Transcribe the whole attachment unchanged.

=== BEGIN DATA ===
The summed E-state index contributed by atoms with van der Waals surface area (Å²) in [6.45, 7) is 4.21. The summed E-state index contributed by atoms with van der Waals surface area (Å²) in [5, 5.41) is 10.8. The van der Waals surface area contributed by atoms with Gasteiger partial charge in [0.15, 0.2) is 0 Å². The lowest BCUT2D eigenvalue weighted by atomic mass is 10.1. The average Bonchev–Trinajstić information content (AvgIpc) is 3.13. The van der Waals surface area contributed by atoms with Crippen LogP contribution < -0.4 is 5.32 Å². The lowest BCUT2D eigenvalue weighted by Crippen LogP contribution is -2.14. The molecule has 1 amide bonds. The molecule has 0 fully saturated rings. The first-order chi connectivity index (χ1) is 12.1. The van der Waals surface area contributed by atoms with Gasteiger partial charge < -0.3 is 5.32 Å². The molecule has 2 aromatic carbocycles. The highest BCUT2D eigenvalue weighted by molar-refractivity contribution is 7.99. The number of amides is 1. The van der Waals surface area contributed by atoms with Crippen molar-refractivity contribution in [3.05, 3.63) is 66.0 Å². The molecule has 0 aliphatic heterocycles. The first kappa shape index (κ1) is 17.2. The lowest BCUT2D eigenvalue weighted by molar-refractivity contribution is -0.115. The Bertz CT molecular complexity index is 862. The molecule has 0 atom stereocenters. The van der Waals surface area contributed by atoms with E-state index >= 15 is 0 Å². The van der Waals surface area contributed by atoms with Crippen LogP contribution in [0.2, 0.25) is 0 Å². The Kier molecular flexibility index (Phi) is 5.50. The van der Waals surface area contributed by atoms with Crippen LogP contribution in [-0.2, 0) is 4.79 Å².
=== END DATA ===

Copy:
The summed E-state index contributed by atoms with van der Waals surface area (Å²) in [6.45, 7) is 4.21. The summed E-state index contributed by atoms with van der Waals surface area (Å²) in [5, 5.41) is 10.8. The van der Waals surface area contributed by atoms with Gasteiger partial charge in [0.15, 0.2) is 0 Å². The lowest BCUT2D eigenvalue weighted by atomic mass is 10.1. The average Bonchev–Trinajstić information content (AvgIpc) is 3.13. The van der Waals surface area contributed by atoms with Crippen LogP contribution < -0.4 is 5.32 Å². The lowest BCUT2D eigenvalue weighted by Crippen LogP contribution is -2.14. The molecule has 1 amide bonds. The molecule has 0 fully saturated rings. The first-order chi connectivity index (χ1) is 12.1. The van der Waals surface area contributed by atoms with Gasteiger partial charge < -0.3 is 5.32 Å². The molecule has 2 aromatic carbocycles. The highest BCUT2D eigenvalue weighted by molar-refractivity contribution is 7.99. The number of amides is 1. The van der Waals surface area contributed by atoms with Crippen molar-refractivity contribution in [3.05, 3.63) is 66.0 Å². The molecule has 0 aliphatic heterocycles. The first kappa shape index (κ1) is 17.2. The lowest BCUT2D eigenvalue weighted by molar-refractivity contribution is -0.115. The Bertz CT molecular complexity index is 862. The molecule has 0 atom stereocenters. The van der Waals surface area contributed by atoms with E-state index >= 15 is 0 Å². The van der Waals surface area contributed by atoms with Crippen LogP contribution in [0.2, 0.25) is 0 Å². The Kier molecular flexibility index (Phi) is 5.50. The van der Waals surface area contributed by atoms with Crippen LogP contribution in [-0.2, 0) is 4.79 Å².